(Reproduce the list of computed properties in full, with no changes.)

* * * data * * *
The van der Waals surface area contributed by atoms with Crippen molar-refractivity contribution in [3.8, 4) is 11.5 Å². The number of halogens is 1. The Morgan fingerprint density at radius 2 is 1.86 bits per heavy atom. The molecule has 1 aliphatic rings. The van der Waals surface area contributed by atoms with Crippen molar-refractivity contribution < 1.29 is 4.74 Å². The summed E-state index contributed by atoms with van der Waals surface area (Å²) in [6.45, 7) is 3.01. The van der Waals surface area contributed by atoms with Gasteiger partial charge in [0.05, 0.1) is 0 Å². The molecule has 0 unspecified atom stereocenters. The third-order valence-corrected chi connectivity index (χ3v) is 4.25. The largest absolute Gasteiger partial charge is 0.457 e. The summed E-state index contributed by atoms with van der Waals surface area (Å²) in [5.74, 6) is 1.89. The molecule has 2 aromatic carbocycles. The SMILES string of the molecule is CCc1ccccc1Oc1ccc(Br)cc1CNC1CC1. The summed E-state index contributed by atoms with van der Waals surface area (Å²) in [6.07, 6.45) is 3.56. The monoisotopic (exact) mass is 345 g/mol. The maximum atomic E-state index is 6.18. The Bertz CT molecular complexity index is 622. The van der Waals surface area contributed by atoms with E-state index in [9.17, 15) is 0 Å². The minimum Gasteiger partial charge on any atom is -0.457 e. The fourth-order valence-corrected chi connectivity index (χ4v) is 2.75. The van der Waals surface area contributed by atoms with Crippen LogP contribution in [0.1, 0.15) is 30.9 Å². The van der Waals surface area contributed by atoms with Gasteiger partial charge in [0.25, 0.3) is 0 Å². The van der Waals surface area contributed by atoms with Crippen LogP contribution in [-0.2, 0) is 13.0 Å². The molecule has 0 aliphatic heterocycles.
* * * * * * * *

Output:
The van der Waals surface area contributed by atoms with Crippen molar-refractivity contribution in [3.8, 4) is 11.5 Å². The number of halogens is 1. The Morgan fingerprint density at radius 2 is 1.86 bits per heavy atom. The molecule has 1 aliphatic rings. The van der Waals surface area contributed by atoms with Crippen molar-refractivity contribution < 1.29 is 4.74 Å². The summed E-state index contributed by atoms with van der Waals surface area (Å²) in [6.45, 7) is 3.01. The van der Waals surface area contributed by atoms with Gasteiger partial charge in [0.05, 0.1) is 0 Å². The molecule has 0 unspecified atom stereocenters. The third-order valence-corrected chi connectivity index (χ3v) is 4.25. The largest absolute Gasteiger partial charge is 0.457 e. The summed E-state index contributed by atoms with van der Waals surface area (Å²) in [5.74, 6) is 1.89. The molecule has 2 aromatic carbocycles. The SMILES string of the molecule is CCc1ccccc1Oc1ccc(Br)cc1CNC1CC1. The summed E-state index contributed by atoms with van der Waals surface area (Å²) in [6.07, 6.45) is 3.56. The monoisotopic (exact) mass is 345 g/mol. The maximum atomic E-state index is 6.18. The Bertz CT molecular complexity index is 622. The van der Waals surface area contributed by atoms with E-state index in [9.17, 15) is 0 Å². The minimum Gasteiger partial charge on any atom is -0.457 e. The fourth-order valence-corrected chi connectivity index (χ4v) is 2.75. The van der Waals surface area contributed by atoms with Crippen LogP contribution in [0.1, 0.15) is 30.9 Å². The van der Waals surface area contributed by atoms with Gasteiger partial charge in [0.25, 0.3) is 0 Å². The van der Waals surface area contributed by atoms with Crippen LogP contribution in [-0.2, 0) is 13.0 Å². The molecule has 0 aliphatic heterocycles.